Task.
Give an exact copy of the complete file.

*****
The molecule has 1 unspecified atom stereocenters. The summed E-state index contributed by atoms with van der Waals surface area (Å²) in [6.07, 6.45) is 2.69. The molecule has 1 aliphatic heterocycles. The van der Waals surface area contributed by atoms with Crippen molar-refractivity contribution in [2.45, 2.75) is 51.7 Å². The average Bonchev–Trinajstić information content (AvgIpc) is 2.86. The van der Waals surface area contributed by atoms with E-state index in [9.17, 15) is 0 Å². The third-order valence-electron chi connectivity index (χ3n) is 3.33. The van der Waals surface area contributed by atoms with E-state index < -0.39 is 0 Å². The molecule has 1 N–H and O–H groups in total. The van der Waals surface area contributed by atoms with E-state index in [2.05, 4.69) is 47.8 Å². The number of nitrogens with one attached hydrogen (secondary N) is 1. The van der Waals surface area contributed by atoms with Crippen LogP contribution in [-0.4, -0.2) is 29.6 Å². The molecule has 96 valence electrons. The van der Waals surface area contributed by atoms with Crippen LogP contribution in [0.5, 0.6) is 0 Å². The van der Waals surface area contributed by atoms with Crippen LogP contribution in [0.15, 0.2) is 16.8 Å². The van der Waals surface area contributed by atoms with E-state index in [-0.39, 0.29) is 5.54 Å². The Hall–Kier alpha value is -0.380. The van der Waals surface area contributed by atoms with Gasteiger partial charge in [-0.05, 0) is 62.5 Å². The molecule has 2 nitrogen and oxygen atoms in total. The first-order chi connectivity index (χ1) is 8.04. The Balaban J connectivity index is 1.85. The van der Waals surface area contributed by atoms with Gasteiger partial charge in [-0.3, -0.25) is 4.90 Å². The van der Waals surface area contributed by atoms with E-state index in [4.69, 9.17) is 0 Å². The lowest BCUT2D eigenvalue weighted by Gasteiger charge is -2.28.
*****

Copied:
The molecule has 1 unspecified atom stereocenters. The summed E-state index contributed by atoms with van der Waals surface area (Å²) in [6.07, 6.45) is 2.69. The molecule has 1 aliphatic heterocycles. The van der Waals surface area contributed by atoms with Crippen molar-refractivity contribution in [2.45, 2.75) is 51.7 Å². The average Bonchev–Trinajstić information content (AvgIpc) is 2.86. The van der Waals surface area contributed by atoms with E-state index in [9.17, 15) is 0 Å². The third-order valence-electron chi connectivity index (χ3n) is 3.33. The van der Waals surface area contributed by atoms with E-state index < -0.39 is 0 Å². The molecule has 1 N–H and O–H groups in total. The van der Waals surface area contributed by atoms with E-state index in [2.05, 4.69) is 47.8 Å². The number of nitrogens with one attached hydrogen (secondary N) is 1. The van der Waals surface area contributed by atoms with Crippen LogP contribution in [-0.4, -0.2) is 29.6 Å². The molecule has 96 valence electrons. The van der Waals surface area contributed by atoms with Crippen LogP contribution in [0.5, 0.6) is 0 Å². The van der Waals surface area contributed by atoms with Crippen LogP contribution in [0.15, 0.2) is 16.8 Å². The van der Waals surface area contributed by atoms with E-state index in [-0.39, 0.29) is 5.54 Å². The Hall–Kier alpha value is -0.380. The van der Waals surface area contributed by atoms with Gasteiger partial charge in [-0.05, 0) is 62.5 Å². The molecule has 2 nitrogen and oxygen atoms in total. The first-order chi connectivity index (χ1) is 8.04. The Balaban J connectivity index is 1.85. The van der Waals surface area contributed by atoms with Gasteiger partial charge in [-0.3, -0.25) is 4.90 Å². The van der Waals surface area contributed by atoms with E-state index in [4.69, 9.17) is 0 Å². The lowest BCUT2D eigenvalue weighted by Gasteiger charge is -2.28.